One racing barn in Southern California is using the principles of dressage to improve their horses’ performance on the track–and one of their trainees might look familiar.
Top: Ebby “dancing” like her big sister in the post parade
She is big, nearly black and oh, so beautiful. She dances in the post parade, scorches the track and enjoys the tender loving care of trainer John Shirreffs. If you think we are talking about Zenyatta, you are close. We’re talking about her baby half-sister Eblouissante, and like her sister, she dances, but her moves come with a few more technical components.
Eblouissante has been making headlines since she first went into training. A foal of 2009, she was born just as her famous big sister was ascended to new heights (Zenyatta was 2008-2010 Champion Older Female and also the 2010 Horse of the Year in American racing). Through her breeder and owner (who also bred Zenyatta before selling her as a yearling), Eblouissante was placed in race training with John Shirreffs at age three (both Zenyatta and “Ebby) are big–over 17 hands and both started their careers late, for racehorses.
As luck would have it, right about the time that Eblouissante showed up in Shirreff’s barn, so did another lady possessing an exceptional set of skills, Jacqueline Kandalaft-Gomez. According to an article in The Blood-Horse, Jacqueline, who is a native of the UK, was working in the music industry in Southern California when she decided to go back to her roots riding racehorses. Her background included starting steeplechasers in Britain and several years of dressage lessons under a Grand Prix rider.
“I started getting into dressage and having regular lessons,” Kandalaft-Gomez said. “I loved the challenge because I found it so hard, trying to develop the seat, leg and hands, after I’d been galloping (steeplechasers).”
After riding for several other Southern California trainers, she landed in Shirreff’s barn in 2011 after he noticed the exceptional connection she made with horses on the track. “I see how she keeps the horses up under themselves, always thinking about the horse’s well-being. Because the rider is like the pilot of an airplane, you want them to bring it home safely,” shared Shirreff’s in the interview with The Blood-Horse.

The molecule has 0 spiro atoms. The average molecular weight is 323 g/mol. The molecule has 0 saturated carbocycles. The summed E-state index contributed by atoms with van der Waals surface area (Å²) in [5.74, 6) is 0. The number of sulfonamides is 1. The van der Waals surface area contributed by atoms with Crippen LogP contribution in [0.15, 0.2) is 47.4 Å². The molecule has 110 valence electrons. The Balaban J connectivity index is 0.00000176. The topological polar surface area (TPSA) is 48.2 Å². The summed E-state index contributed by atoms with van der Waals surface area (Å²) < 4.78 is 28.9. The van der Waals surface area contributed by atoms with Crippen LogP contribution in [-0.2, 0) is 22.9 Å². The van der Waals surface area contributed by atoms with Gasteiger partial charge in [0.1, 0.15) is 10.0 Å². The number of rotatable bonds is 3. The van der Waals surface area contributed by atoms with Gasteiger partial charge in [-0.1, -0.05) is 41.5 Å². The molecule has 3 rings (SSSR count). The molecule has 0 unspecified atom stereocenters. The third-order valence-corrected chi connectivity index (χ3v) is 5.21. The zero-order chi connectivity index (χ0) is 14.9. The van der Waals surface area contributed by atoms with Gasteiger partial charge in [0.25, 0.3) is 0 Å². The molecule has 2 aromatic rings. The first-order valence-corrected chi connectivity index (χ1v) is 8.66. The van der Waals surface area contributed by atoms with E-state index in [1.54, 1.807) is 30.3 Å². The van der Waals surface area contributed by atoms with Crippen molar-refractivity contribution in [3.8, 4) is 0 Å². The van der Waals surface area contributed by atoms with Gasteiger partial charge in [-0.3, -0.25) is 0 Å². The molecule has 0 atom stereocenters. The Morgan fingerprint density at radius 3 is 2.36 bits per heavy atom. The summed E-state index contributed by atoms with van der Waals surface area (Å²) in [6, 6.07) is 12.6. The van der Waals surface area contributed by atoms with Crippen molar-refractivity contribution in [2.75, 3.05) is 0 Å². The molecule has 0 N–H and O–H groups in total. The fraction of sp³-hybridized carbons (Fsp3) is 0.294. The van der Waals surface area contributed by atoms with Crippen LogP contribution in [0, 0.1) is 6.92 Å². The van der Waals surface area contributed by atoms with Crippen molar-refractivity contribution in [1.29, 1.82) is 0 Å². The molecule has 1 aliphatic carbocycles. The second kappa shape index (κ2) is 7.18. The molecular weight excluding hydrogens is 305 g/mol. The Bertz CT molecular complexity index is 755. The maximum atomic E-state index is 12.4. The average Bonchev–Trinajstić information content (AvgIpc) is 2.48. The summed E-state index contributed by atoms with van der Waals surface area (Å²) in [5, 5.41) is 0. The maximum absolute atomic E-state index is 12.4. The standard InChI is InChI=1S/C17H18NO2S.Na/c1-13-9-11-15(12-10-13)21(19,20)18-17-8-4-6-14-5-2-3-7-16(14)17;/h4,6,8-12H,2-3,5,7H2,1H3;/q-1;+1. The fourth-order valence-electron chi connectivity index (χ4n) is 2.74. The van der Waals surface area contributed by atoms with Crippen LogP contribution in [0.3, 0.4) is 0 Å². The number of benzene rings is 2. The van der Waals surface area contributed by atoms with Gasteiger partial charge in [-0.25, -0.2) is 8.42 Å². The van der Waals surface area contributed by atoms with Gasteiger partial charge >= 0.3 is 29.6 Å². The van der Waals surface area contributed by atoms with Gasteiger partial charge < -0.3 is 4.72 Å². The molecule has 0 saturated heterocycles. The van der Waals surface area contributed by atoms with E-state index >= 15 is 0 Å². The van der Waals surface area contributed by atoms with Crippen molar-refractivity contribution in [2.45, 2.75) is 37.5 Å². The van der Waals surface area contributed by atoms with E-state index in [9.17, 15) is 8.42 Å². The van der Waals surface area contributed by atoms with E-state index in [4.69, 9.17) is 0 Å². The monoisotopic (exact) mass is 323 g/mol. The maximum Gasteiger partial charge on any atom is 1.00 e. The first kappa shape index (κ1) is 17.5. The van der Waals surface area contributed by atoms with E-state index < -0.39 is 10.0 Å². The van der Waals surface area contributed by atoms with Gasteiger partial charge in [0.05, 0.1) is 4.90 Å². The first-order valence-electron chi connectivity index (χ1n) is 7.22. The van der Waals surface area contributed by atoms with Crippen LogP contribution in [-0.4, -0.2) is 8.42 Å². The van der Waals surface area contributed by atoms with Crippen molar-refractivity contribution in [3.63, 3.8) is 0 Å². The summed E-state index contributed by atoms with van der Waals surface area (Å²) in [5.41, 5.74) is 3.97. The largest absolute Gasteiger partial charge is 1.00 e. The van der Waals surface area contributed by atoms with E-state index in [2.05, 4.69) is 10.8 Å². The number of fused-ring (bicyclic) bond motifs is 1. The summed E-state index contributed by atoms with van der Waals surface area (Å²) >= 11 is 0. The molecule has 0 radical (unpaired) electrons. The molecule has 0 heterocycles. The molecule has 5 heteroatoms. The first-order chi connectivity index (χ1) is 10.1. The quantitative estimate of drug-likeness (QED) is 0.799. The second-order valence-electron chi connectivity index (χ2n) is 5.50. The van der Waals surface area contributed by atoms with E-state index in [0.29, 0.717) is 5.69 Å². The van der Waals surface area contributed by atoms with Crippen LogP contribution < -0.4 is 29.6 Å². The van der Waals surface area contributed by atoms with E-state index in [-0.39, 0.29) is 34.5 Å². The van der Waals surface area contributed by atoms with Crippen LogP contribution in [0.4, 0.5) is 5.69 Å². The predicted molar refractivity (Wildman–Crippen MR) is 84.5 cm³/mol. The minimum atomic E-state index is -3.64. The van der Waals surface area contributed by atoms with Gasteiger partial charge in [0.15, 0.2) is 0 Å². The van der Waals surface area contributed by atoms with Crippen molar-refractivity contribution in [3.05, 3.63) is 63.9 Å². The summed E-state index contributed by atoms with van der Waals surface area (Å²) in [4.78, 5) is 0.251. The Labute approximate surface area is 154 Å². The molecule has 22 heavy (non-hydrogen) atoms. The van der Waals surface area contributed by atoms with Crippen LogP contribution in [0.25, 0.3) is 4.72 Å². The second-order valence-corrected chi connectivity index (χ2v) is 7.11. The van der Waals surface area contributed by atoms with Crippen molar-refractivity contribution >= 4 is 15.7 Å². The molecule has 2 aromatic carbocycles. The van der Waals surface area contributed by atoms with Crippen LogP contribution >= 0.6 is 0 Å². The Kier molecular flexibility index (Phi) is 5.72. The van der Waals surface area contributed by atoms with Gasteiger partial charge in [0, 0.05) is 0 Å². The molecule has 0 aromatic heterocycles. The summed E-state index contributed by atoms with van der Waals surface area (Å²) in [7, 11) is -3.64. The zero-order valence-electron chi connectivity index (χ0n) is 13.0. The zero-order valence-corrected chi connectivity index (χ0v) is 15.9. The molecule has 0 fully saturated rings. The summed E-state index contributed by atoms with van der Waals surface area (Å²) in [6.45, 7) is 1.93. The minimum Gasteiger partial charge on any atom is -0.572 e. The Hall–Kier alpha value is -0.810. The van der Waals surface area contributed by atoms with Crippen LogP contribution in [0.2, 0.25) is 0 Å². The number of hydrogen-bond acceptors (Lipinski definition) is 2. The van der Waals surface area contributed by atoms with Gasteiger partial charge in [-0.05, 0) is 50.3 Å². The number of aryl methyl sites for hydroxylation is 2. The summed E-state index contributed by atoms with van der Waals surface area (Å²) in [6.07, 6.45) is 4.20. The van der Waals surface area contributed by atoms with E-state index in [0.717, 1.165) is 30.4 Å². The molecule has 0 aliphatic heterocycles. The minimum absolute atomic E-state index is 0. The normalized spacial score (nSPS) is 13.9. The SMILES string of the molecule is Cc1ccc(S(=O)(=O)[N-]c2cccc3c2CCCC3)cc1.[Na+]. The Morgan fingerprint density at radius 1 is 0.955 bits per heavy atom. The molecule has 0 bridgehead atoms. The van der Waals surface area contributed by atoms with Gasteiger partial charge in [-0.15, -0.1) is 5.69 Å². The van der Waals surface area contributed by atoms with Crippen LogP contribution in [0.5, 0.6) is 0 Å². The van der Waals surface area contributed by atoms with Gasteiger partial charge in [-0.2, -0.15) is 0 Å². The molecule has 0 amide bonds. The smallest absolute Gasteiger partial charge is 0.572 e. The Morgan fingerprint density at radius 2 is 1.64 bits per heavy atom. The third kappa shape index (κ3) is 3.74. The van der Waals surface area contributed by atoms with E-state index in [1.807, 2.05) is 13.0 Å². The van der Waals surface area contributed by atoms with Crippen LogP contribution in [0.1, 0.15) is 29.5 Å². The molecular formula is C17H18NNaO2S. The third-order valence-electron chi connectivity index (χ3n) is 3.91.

Ebby galloping under Jacqueline.
And so it was that Zenyatta’s baby sister learned the classical art of dressage, while still working full-time as a racehorse. As stated in The Blood-Horse interview, Jacqueline works to impart “the basic dressage tenets of lightness, acceptance, balance, straightness, and impulsion to all of the young Thoroughbreds she exercises.” The filly thrived under the training and went on to have two wins before being sidelined late last year. Her owner, Eric Kronfeld, also passed away in 2013 and the filly was offered at public auction in November. Sold for $2.1 million, she somehow made her way back to Shirreff’s barn once more when long-time Shirreff’s client, St. George Farm, bought her and sent her back into training.
Eblouissante took some time off in late 2013 after breaking two front teeth in a starting gate incident but 2014 promises to be a big year for the big mare. And who knows, if racing turns out to not be “her thing,” maybe we’ll see her competing in the dressage arena next!
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